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Nanotechnology Research Center
  • Published Date:
    July 2017
  • Series:
    DHHS publication ; no. (NIOSH) 2017-175
  • Language:
    English
Filetype[PDF-261.39 KB]


Details:
  • Description:
    "What are our priorities? The Nanotechnology Research Center (NTRC) of the National Institute for Occupational Safety and Health (NIOSH) conducts research to understand the potential effects on human health of exposure to engineered nanomaterials and develops methods to control or eliminate exposures. Nanoparticles are extremely small particles (between 1 and 100 nanometers) designed to have certain new or unique characteristics, like strength, elasticity, or reactivity. These new properties make advanced materials and products possible. NTRC works with partners in industry, labor, government, trade associations, professional organizations, and academia. NTRC focuses on these areas: 1. Increasing understanding of potential health risks to workers making and using nanomaterials. 2. Preventing occupational exposures to nanomaterials. What do we do? 1. Identify engineered nanomaterials emerging into commerce through market forecasting and research, technology surveillance, and partner and stakeholder input. 2. Prioritize engineered nanomaterials for toxicological testing and field evaluation of workplace exposure. Engineered nanomaterials are being created faster than we can evaluate them, so we have to focus on the ones that have the greatest potential for exposure and harm to workers and that will be used in high volumes. 3. Conduct laboratory research to expand our understanding of the underlying biological mechanisms and the effects of exposure over time and across the life cycle. 4. Conduct field investigations and epidemiological studies for a realistic understanding of exposure and risks to nanomaterial workers. 5. Issue recommendations on how to use engineering controls and personal protective equipment to mitigate exposure to engineered nanomaterials. 6. Provide critical input into the U.S. cross-agency National Nanotechnology Initiative and other international organizations' strategies to address health and safety of nanomaterials. 7. Provide nanomaterial businesses the opportunity to be successful by developing tools they can use to keep their workers safe, develop public trust, and in turn accelerate their commercialization. 8. Help companies function in the face of uncertainty about potential adverse effects of engineered nanomaterials. What have we accomplished? 1. Published "Building a Safety Program to Protect the Nanotechnology Workforce: A Guide for Small to Medium-Sized Enterprises." 2. Published 132 journal articles in the peer-reviewed scientific literature including toxicology studies, potential explosion hazards of specific nanoparticles, critical research needs for worker health and safety, and refinement of laboratory methods. 3. Contributed to a nanoparticle sampling prototype launched by NASA for use on the International Space Station. 4. Collaborated with the Consumer Product Safety Commission, the U.S. Environmental Protection Agency, and the Occupational Safety and Health Administration on a "Responsible development and Commercialization" session at the Technical Association of the Pulp and Paper Industry 2016 International Conference on Nanotechnology for Renewable Materials. What's next? 1. Publish "Current Intelligence Bulletin: Health Effects from Occupational Exposure to Silver Nanomaterials." 2. Publish the second in a series of nanomaterial handling recommendations, "Workplace Design Solutions: Protecting Workers during Reactor Operations." 3. Work with private sector partners to develop practices for the use of nano and advanced materials. 4. Complete peer and stakeholder review of the draft "Current Intelligence Bulletin: Approaches to Developing Occupational Exposure Limits or Bands for Engineered Nanomaterials." - NIOSHTIC-2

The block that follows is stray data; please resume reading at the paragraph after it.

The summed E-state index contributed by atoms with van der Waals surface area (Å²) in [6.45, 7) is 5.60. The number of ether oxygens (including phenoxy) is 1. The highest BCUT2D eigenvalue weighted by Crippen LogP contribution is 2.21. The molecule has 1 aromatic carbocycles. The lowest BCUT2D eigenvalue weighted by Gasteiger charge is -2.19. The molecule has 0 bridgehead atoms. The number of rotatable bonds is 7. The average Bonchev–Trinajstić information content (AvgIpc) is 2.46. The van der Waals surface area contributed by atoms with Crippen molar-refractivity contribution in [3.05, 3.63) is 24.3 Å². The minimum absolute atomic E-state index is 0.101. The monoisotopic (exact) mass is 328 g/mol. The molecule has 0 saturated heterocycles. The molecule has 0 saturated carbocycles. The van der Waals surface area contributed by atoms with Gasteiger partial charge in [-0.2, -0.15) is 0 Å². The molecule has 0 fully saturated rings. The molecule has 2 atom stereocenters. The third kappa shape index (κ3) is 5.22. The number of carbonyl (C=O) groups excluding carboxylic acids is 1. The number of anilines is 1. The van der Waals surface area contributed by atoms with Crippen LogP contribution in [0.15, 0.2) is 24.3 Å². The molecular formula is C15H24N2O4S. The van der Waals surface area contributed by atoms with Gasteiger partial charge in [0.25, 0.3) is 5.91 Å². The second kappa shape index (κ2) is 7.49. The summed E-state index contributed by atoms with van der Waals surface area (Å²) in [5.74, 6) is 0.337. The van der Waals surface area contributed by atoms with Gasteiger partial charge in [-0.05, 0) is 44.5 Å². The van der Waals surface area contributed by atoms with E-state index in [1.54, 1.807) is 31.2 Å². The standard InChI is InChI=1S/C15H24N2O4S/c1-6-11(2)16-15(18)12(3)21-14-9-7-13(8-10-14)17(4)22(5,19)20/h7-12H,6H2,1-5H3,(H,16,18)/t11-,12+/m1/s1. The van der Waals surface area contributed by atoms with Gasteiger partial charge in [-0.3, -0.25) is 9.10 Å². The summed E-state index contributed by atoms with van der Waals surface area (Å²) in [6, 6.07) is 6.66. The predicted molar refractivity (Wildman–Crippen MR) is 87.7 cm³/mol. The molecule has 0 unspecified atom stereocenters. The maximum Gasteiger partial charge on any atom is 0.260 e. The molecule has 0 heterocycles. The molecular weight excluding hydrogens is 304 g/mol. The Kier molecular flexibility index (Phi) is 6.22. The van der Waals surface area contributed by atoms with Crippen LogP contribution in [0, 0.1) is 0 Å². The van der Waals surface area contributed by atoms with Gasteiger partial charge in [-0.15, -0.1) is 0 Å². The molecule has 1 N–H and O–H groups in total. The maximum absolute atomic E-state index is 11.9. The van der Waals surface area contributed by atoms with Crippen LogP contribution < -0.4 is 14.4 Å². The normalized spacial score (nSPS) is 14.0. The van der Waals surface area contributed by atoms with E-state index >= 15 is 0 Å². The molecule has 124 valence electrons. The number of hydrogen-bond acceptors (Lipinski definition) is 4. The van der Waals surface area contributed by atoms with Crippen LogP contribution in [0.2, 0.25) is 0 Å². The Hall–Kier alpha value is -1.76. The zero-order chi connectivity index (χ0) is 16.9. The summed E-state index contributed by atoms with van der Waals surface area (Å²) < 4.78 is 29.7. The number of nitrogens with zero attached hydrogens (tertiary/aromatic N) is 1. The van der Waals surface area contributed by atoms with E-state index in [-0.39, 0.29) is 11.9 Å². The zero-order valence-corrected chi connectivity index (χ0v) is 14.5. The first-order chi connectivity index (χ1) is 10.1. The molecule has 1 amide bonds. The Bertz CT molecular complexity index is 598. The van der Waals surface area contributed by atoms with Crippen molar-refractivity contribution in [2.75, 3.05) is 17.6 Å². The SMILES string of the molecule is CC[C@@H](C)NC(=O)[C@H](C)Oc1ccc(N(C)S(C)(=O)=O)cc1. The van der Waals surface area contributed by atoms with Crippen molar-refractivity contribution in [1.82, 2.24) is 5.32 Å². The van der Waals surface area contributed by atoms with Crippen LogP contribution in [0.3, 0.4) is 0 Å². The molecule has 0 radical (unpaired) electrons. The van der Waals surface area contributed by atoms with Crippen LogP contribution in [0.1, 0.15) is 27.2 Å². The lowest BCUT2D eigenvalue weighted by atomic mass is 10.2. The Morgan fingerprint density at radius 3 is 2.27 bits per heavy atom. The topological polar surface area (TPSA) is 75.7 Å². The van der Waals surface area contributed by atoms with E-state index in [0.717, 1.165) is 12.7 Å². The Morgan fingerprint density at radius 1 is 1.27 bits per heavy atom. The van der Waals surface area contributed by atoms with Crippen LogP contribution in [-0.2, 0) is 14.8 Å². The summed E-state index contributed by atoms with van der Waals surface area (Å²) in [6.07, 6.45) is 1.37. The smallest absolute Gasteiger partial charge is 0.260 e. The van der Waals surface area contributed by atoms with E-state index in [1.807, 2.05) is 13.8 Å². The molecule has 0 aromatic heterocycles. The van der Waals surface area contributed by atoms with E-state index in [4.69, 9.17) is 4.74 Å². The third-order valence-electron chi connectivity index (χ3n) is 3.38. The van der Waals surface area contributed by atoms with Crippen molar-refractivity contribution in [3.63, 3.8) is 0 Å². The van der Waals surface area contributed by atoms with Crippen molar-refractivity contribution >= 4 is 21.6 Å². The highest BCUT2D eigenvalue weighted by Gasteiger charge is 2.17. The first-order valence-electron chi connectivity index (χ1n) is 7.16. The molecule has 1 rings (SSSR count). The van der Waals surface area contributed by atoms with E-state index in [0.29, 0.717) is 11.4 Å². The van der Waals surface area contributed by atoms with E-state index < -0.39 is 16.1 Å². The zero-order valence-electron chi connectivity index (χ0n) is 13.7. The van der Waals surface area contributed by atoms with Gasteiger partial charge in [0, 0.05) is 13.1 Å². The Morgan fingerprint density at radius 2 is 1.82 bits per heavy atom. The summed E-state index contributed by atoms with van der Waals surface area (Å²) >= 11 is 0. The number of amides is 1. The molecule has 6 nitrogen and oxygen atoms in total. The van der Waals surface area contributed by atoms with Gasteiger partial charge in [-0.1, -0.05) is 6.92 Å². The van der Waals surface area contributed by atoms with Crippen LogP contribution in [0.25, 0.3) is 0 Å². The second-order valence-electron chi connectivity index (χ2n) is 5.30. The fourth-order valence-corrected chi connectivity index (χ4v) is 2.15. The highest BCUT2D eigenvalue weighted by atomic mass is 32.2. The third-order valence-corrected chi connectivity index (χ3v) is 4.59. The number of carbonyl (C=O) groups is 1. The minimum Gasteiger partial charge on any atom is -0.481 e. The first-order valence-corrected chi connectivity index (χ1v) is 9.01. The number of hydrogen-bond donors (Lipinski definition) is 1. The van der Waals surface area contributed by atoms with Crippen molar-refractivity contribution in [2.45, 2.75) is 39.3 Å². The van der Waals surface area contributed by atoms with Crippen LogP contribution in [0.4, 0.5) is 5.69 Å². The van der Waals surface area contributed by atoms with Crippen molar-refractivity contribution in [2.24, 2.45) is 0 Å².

NIOSHTIC no. 20050180

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